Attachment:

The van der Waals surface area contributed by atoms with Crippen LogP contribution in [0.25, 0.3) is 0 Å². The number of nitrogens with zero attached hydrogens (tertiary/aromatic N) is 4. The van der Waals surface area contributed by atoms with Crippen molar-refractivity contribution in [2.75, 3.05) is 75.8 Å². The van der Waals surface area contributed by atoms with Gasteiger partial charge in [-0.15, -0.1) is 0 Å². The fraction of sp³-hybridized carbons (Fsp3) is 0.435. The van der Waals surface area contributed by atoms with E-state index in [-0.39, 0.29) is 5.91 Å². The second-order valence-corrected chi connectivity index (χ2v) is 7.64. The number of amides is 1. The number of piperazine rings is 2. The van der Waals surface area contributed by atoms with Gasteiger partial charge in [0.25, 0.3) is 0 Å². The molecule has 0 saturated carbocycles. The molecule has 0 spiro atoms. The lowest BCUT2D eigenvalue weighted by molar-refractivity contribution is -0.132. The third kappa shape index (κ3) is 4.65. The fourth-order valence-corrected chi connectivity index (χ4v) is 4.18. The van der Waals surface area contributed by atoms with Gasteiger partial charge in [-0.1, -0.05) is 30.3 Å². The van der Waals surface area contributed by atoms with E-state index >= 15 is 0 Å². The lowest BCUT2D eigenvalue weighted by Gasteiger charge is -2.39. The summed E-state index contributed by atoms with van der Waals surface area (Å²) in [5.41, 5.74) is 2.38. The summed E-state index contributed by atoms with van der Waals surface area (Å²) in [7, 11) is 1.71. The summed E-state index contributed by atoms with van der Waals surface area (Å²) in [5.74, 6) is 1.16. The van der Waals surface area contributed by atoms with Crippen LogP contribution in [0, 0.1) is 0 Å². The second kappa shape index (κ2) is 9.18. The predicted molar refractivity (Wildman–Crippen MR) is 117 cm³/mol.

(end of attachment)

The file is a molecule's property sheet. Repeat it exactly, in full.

The van der Waals surface area contributed by atoms with Crippen LogP contribution in [0.25, 0.3) is 0 Å². The number of nitrogens with zero attached hydrogens (tertiary/aromatic N) is 4. The van der Waals surface area contributed by atoms with Crippen molar-refractivity contribution in [2.75, 3.05) is 75.8 Å². The van der Waals surface area contributed by atoms with Gasteiger partial charge in [-0.15, -0.1) is 0 Å². The fraction of sp³-hybridized carbons (Fsp3) is 0.435. The van der Waals surface area contributed by atoms with E-state index in [-0.39, 0.29) is 5.91 Å². The second-order valence-corrected chi connectivity index (χ2v) is 7.64. The number of amides is 1. The number of piperazine rings is 2. The van der Waals surface area contributed by atoms with Gasteiger partial charge in [0.25, 0.3) is 0 Å². The molecule has 0 saturated carbocycles. The molecule has 0 spiro atoms. The lowest BCUT2D eigenvalue weighted by molar-refractivity contribution is -0.132. The third kappa shape index (κ3) is 4.65. The fourth-order valence-corrected chi connectivity index (χ4v) is 4.18. The van der Waals surface area contributed by atoms with Gasteiger partial charge in [-0.1, -0.05) is 30.3 Å². The van der Waals surface area contributed by atoms with E-state index >= 15 is 0 Å². The lowest BCUT2D eigenvalue weighted by Gasteiger charge is -2.39. The summed E-state index contributed by atoms with van der Waals surface area (Å²) in [5.41, 5.74) is 2.38. The summed E-state index contributed by atoms with van der Waals surface area (Å²) in [7, 11) is 1.71. The summed E-state index contributed by atoms with van der Waals surface area (Å²) in [5.74, 6) is 1.16. The van der Waals surface area contributed by atoms with Crippen LogP contribution in [0, 0.1) is 0 Å². The second kappa shape index (κ2) is 9.18. The predicted molar refractivity (Wildman–Crippen MR) is 117 cm³/mol.